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Large pulmonary arteriovenous malformation lost to follow-up with 10 years of asymptomatic interval growth: A case report.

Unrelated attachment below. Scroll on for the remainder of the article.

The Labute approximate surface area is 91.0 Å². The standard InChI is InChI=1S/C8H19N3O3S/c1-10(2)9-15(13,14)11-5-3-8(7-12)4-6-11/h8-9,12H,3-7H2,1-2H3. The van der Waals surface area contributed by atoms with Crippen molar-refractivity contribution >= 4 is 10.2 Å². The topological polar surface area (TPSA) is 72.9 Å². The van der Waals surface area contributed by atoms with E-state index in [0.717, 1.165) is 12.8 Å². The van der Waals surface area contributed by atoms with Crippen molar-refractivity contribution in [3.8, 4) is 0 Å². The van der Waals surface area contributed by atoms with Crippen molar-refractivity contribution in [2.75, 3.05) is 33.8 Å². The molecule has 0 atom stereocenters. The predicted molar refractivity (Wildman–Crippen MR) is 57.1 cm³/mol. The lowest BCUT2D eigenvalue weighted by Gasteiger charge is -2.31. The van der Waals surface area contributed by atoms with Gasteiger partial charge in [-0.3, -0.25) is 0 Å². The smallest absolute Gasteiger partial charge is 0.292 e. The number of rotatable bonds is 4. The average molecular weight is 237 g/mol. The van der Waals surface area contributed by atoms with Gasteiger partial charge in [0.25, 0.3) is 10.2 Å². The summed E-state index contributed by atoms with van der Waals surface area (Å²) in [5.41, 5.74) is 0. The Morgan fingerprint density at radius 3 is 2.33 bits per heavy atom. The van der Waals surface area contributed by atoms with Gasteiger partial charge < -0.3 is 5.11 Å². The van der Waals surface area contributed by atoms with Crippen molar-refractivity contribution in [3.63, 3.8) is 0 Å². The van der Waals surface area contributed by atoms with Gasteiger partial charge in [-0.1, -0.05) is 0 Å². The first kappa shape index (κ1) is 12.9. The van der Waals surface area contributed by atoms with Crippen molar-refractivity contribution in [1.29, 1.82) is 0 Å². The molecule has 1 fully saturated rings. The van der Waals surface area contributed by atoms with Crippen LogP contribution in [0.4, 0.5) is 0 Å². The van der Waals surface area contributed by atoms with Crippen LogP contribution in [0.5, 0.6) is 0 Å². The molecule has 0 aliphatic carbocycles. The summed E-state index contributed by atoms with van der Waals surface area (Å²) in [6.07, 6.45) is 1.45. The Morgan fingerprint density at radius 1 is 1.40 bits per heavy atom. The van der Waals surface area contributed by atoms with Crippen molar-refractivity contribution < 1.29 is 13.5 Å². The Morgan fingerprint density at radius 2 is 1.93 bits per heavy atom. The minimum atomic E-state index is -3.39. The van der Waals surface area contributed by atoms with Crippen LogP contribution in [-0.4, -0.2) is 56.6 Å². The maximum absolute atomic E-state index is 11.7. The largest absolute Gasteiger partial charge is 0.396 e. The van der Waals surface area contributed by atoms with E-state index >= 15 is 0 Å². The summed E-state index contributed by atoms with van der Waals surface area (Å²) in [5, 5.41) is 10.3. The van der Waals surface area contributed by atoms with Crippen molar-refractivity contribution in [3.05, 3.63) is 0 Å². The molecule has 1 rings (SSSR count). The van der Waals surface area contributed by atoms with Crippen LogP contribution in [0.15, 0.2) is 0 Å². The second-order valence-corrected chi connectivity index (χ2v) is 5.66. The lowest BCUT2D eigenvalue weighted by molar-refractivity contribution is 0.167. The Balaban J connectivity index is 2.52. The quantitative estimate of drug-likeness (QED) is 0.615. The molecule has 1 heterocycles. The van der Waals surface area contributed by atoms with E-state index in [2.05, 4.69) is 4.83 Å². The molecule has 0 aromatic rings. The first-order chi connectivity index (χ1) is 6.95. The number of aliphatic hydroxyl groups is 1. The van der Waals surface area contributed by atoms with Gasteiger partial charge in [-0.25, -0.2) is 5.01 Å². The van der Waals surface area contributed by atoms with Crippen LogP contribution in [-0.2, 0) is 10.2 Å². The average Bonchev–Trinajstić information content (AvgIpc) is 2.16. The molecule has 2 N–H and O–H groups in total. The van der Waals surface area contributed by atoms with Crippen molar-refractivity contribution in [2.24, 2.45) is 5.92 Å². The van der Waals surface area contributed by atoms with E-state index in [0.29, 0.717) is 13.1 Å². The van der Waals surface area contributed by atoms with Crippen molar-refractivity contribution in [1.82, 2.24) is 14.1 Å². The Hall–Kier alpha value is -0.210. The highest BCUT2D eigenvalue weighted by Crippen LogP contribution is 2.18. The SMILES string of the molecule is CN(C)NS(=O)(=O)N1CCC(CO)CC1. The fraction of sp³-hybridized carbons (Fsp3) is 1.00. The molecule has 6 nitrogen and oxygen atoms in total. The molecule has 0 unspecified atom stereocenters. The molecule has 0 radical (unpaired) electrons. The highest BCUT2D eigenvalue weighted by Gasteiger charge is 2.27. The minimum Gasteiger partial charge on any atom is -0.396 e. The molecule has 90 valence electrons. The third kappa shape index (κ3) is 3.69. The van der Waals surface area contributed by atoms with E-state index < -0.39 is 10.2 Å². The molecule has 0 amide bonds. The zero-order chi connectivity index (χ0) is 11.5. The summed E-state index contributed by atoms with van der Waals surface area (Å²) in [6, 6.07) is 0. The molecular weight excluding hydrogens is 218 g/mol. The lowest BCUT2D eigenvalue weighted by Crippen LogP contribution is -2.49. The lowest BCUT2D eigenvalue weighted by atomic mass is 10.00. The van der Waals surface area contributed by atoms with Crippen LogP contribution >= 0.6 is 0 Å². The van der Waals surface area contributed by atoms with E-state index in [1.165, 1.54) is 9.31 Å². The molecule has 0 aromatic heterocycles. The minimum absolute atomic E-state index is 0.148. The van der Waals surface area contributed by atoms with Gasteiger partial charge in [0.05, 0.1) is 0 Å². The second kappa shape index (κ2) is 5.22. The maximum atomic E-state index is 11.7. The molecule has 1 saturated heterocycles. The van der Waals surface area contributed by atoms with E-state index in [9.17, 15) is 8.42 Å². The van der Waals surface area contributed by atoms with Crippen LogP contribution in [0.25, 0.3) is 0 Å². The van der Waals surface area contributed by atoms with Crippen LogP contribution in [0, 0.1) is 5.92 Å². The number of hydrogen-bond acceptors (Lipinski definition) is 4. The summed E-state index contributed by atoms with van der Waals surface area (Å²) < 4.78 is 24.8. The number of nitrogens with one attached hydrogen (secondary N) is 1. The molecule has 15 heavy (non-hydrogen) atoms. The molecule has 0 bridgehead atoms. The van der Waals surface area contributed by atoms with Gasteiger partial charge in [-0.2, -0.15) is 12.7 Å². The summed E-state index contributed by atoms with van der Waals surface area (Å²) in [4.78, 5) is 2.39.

Pulmonary arteriovenous malformations, previously considered a rare condition, have been increasingly identified in asymptomatic patients over the past 2 decades. Usually congenital and associated with hereditary hemorrhagic telangiectasia, these fistulae result in right-to-left shunting of blood by abnormal communication of pulmonary arteries and veins lacking capillary beds. Clinical findings of right-to-left shunting in the presence of feeding and draining vessels identified on imaging confirm the diagnosis, for which the first-line therapy is embolization. This report highlights the presentation and management of a large asymptomatic PAVM detected incidentally in a patient who was lost to follow-up for 10 years and represented with acute hypoxic respiratory failure secondary to a viral infection with an interval increase of PAVM size.

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